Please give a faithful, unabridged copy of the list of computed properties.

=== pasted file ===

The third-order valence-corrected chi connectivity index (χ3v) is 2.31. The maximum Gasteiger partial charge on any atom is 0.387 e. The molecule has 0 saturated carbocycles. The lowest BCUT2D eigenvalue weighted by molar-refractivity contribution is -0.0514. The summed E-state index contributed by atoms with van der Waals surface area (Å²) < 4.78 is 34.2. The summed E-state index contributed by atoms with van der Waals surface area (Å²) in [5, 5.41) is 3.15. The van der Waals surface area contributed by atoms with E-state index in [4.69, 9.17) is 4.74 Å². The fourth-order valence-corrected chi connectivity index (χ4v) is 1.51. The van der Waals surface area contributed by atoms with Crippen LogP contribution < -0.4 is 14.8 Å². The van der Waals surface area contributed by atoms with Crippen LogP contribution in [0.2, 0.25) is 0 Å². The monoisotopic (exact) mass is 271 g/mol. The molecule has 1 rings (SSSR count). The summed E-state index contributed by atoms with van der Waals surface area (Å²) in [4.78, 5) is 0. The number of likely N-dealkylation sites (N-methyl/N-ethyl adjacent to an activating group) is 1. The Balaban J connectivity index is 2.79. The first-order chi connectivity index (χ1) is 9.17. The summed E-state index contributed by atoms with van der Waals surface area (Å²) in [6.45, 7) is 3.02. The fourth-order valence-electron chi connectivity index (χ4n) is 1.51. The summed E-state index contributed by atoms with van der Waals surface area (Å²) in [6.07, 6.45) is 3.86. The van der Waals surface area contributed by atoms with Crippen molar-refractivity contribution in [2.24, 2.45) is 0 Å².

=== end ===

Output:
The third-order valence-corrected chi connectivity index (χ3v) is 2.31. The maximum Gasteiger partial charge on any atom is 0.387 e. The molecule has 0 saturated carbocycles. The lowest BCUT2D eigenvalue weighted by molar-refractivity contribution is -0.0514. The summed E-state index contributed by atoms with van der Waals surface area (Å²) < 4.78 is 34.2. The summed E-state index contributed by atoms with van der Waals surface area (Å²) in [5, 5.41) is 3.15. The van der Waals surface area contributed by atoms with E-state index in [4.69, 9.17) is 4.74 Å². The fourth-order valence-corrected chi connectivity index (χ4v) is 1.51. The van der Waals surface area contributed by atoms with Crippen LogP contribution < -0.4 is 14.8 Å². The van der Waals surface area contributed by atoms with Crippen LogP contribution in [0.2, 0.25) is 0 Å². The monoisotopic (exact) mass is 271 g/mol. The molecule has 1 rings (SSSR count). The summed E-state index contributed by atoms with van der Waals surface area (Å²) in [4.78, 5) is 0. The number of likely N-dealkylation sites (N-methyl/N-ethyl adjacent to an activating group) is 1. The Balaban J connectivity index is 2.79. The first-order chi connectivity index (χ1) is 9.17. The summed E-state index contributed by atoms with van der Waals surface area (Å²) in [6.45, 7) is 3.02. The fourth-order valence-electron chi connectivity index (χ4n) is 1.51. The summed E-state index contributed by atoms with van der Waals surface area (Å²) in [6.07, 6.45) is 3.86. The van der Waals surface area contributed by atoms with Crippen molar-refractivity contribution in [2.24, 2.45) is 0 Å².